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Camping Baja Surf Trip

We stood on the bluff watching waves break into a giant bay. The swell looked pretty solid. A surf would cleanse our desert grime, ease our travel funk. But with darkness near, it was too late to paddle out.


The Inertia

We were fifteen when Smitty’s dad took us on our first Baja trip. For weeks leading up to it, Smitty, Joey, and I jabbered about what to expect. None of us had a clue. As the trip approached, our initial mumblings morphed into brazen predictions about perfect empty waves and adoring packs of senoritas flush with beachside backrubs. We were from the suburbs.

There wasn’t much excitement.

We crossed the border itching to surf. But Smitty’s dad had his own agenda. He detoured to an orphanage outside Tijuana.

“Be grateful for what you have,” he told us as he shoved boxes full of clothes and toys into our hands. “Because some people have nothing.”

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All morning we schlepped boxes up flights of stairs. We grumbled the whole time. It’s not that we didn’t want to help the orphans. We just figured they could wait a few days for their stuff. Tide, wind, and swell couldn’t.

It was a physics thing.

At dusk, we finally reached our campsite. We stood on the bluff watching waves break into a giant bay. The swell looked pretty solid. A surf would cleanse our desert grime, ease our travel funk. But with darkness near, it was too late to paddle out.

We cursed the orphans and ridiculed Smitty’s dad behind his back.

We ate dinner at a shabby restaurant in a nearby fishing village. Smitty’s dad warned us off the carne asada and suggested fish tacos instead, but we wanted carne. Mostly we wanted to defy Smitty’s dad.

Bad call. Within two hours we were all throwing up outside our tent. Except Smitty’s dad.

He’d eaten the fish tacos.

When we woke the next morning, the swell had dropped. Still surfable, but not the perfection we’d expected. Didn’t look much different than the crap we surfed back home. But the waves were empty and the place felt exotic and we fancied ourselves surf explorers.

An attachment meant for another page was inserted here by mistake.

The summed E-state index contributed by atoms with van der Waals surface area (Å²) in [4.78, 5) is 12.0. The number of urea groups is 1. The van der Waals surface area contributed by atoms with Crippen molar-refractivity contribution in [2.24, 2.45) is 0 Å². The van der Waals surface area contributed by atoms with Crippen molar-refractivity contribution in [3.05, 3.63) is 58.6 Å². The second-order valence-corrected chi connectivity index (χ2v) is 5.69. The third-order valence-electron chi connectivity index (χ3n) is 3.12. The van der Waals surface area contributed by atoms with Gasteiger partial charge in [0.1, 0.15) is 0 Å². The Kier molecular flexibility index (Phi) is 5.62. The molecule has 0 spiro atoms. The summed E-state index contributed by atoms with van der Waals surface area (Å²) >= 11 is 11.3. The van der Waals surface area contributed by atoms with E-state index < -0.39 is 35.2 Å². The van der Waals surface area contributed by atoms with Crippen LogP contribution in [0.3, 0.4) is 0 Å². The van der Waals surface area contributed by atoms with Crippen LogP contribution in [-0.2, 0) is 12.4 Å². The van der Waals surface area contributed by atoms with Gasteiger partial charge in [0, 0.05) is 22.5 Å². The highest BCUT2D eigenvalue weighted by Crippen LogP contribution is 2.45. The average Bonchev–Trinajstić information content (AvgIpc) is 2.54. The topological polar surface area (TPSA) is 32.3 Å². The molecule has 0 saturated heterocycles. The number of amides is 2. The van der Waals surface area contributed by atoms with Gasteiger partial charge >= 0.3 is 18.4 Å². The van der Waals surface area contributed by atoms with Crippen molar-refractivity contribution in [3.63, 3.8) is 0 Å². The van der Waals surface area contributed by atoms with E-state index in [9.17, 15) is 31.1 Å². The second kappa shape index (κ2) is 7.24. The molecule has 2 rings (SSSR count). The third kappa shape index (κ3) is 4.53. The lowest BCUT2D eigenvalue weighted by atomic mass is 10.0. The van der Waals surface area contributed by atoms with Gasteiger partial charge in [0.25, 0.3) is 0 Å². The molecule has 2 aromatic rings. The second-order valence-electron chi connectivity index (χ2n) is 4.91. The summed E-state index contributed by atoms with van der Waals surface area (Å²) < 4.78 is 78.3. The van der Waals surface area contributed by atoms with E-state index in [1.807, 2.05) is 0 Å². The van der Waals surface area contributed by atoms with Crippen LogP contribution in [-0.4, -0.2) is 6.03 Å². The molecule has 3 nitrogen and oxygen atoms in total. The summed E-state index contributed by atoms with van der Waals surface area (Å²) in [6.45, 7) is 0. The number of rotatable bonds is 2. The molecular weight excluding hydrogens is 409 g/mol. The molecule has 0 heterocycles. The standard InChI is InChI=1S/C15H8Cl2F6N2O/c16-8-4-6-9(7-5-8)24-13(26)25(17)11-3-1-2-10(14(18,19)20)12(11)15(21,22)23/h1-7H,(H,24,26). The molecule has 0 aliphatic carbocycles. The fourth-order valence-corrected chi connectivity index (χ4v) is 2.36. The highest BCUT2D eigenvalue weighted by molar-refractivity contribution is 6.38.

As we scrambled for our wetsuits, Smitty’s dad told us to hold off. It was Sunday and he wanted to talk a little God.

See, Smitty’s dad used to run with a wild crew back in the day. Rumor was he’d logged a bit of hoosegow time and found religion in a big way. None of us begrudged his beliefs but we came to surf. We glanced impatiently over his shoulder at the empty waves while the sermon dragged on.

And it dragged. I don’t remember what he said but I do remember one thing: he kept holding up a pen in one hand, dropping it, and catching it with the other hand. Each time he did this, he locked eyes with one of us. Full-on death stare. Then he turned to the next guy and repeated the process. This went on for awhile. Seriously. It felt a little creepy. I didn’t get the point at all. Something about gravity?

To this day I have no idea what the hell he was talking about.

When he finally finished and allowed us to surf, the wind had started stirring. And worse, a pack of surfers arrived and paddled into the bay. Our bay. We’d gotten there first. We moaned and griped, but Smitty’s dad chastised us.

“Look around you,” he said, gesturing to the desert and ocean. “Enjoy what you have in this moment. Because it won’t last.”

It didn’t stop the griping. We were pissed at Smitty’s dad.

We finally got in the water, but the crowd and wind killed the fun. I watched Smitty’s dad grab his board and scramble down the bluff. Supposedly he ruled his local beach back in his youth. Some kind of C-list pro surfer. He went on to run a small empire of fast food restaurants, had done well for himself, was living the suburban dream.

As I watched him paddle out, I felt this weird anticipation. Maybe it was hope. I wanted to see Smitty’s dad kick ass in the ocean like he used to. Somehow I needed it. Needed to believe in the world ahead.

But he never even made it out: within seconds of paddling, he got sucked into the rocks, lost his board, and ended up on the beach.

I didn’t know what to make of Smitty’s dad.

A few minutes later he waved us in. Turned out he’d broken his leg on the rocks. We had to drag him up the bluff, stuff him in the car, and head straight home. Smitty drove the whole way back. Pretty cool for him, but the trip was ruined. So much for perfect waves and back-rubbing senoritas.

But Smitty’s dad was philosophical through the pain.

“It’s part of the experience,” he grimaced. “You’ll appreciate the next trip even more because of this.”

By this point none of us were listening to a word he said.

Now, thirty years on, Smitty’s dad was dead. Cancer, I think. He died a few weeks before I took my son and his friends on their first Baja trip. I tried to teach them about the culture and wildlife but they just stared at me blankly.

The waves at the bay had been ruined by a marina, complete devastation. We surfed a different stretch of coast. Not nearly as scenic. I caught the first five waves of the trip—paddled circles around the boys, just schooled them—but on the sixth I floundered like a kook and blew out my knee.

I sat on the bluff drinking beer and watching them surf. The waves were good. The boys had it all to themselves. When they came in, I overheard them ridiculing me behind my back.

I still don’t know what to make of Smitty’s dad.


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